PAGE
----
Capital Gains from a Home Sale
and How They are Figured
The Taxpayer Relief Act of 1997 changed the tax laws concerning capital gains on primary residences, and is still in effect. You only pay taxes on any gains over $250,000 ($500,000, if filing jointly) when you sell your primary residence.
Other rules apply, but briefly, this is how the IRS recommends figuring the gain (or loss) on the sale of your primary home:
- Subtract your expenses from the selling price to obtain the realized amount. Expenses typically include commissions, advertising fees, legal fees, and loan charges, such as points.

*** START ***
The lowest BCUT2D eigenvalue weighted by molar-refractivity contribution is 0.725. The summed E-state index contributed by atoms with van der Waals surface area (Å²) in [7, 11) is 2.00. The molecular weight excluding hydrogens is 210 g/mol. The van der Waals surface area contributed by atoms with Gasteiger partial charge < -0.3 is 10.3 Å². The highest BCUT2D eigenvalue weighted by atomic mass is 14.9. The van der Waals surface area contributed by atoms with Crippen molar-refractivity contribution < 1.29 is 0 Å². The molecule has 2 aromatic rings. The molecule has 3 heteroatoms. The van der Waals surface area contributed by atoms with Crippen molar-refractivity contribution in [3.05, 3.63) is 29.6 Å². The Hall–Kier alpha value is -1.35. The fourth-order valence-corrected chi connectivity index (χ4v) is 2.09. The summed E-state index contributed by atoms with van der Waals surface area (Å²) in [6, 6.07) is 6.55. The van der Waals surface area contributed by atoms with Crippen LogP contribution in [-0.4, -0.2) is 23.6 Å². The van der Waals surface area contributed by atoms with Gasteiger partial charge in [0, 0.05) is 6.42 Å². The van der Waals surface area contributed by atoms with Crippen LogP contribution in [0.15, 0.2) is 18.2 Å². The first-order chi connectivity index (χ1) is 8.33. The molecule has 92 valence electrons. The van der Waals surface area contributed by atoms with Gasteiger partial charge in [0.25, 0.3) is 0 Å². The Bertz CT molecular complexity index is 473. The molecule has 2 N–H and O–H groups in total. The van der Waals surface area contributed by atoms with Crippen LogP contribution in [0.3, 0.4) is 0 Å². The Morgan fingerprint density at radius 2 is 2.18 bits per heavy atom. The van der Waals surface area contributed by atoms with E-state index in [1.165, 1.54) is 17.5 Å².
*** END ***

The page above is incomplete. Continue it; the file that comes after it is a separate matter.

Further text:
- Subtract the adjusted basis (the amount you paid to buy or build it) you made to the basis of your home from the realized amount to get the gain or loss.
According to the Internal Revenue Service (IRS), you do not have to report the sale of your home on your tax return unless:
- You have a gain and you do not qualify to exclude all of it, or
- You have a gain and choose not to exclude it.
Otherwise, you must report the gain on Form 1040, Schedule D.
As with any tax information, your personal situation (including such things as divorce) can have major tax implications. And since IRS tax rules change often, you'll want to be sure to consult with a qualified tax specialist.